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Biden Trains his Sights on Rail

Transportation is the largest source of US greenhouse gas emissions. A good high-speed rail system would work wonders to help ease that problem. But America's passenger rail system lags far behind the rest of the developed world.

Elsewhere, most high-speed rail projects are built, funded, and fully subsidized by a nation's government. Amtrak is government-owned, but the vast majority of America's rail infrastructure is owned by private companies, who see no profit in passenger rail. The sparse passenger rail network that does exist is grievously behind in safety standards compared to countries like the UK, France, and Japan that rely heavily on high-speed rail.

Every budget submitted by President Trump proposed cutting funding for Amtrak in half - but fortunately Congress disagreed. Still, major investment in high-speed rail remained the dream of a few.

Happily, President Biden has a different vision. Included in the President's proposed $2.2 trillion infrastructure package are two provisions for major rail investments: $85 billion to modernize public transit (commuter rail, buses, etc.) and $80 billion to improve and expand the nation's passenger and freight rail network.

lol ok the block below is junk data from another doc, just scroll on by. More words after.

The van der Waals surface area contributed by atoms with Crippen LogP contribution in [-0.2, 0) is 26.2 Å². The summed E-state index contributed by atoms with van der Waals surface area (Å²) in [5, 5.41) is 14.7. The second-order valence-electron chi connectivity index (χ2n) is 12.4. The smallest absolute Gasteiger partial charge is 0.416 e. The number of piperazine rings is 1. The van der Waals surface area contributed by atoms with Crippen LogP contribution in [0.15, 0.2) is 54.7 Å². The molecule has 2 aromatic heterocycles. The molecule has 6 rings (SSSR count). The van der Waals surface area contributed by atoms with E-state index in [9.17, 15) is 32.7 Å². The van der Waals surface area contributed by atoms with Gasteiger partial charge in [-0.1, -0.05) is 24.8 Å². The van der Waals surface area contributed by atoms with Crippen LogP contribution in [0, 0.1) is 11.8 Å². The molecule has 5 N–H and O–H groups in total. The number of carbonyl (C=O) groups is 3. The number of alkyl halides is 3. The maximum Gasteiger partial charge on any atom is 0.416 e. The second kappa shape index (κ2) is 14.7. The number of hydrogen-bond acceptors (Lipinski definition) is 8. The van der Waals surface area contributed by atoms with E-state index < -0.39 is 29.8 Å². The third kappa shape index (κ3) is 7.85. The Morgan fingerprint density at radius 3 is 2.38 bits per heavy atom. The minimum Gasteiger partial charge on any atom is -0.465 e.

Biden said his American Jobs Plan "will build new rail corridors and transit lines, easing congestion, cutting pollution, slashing commute times, and opening up investment in communities that can be connected to the cities, and cities to the outskirts, where a lot of jobs are these days. It'll reduce the bottlenecks of commerce at our ports and our airports."

The White House said that rail investment would "address Amtrak's repair backlog; modernize the high traffic Northeast Corridor; improve existing corridors and connect new city pairs; and enhance grant and loan programs that support passenger and freight rail safety, efficiency, and electrification."

For those who've been eager for alternatives to the car, this commitment is what they've been waiting for.

Amtrak enthusiastically responded to Biden's plan, putting out a map and a vision for what an expanded US rail network would look like by 2035. Around the country, local news gleefully imagined what expanded rail could mean for their communities.


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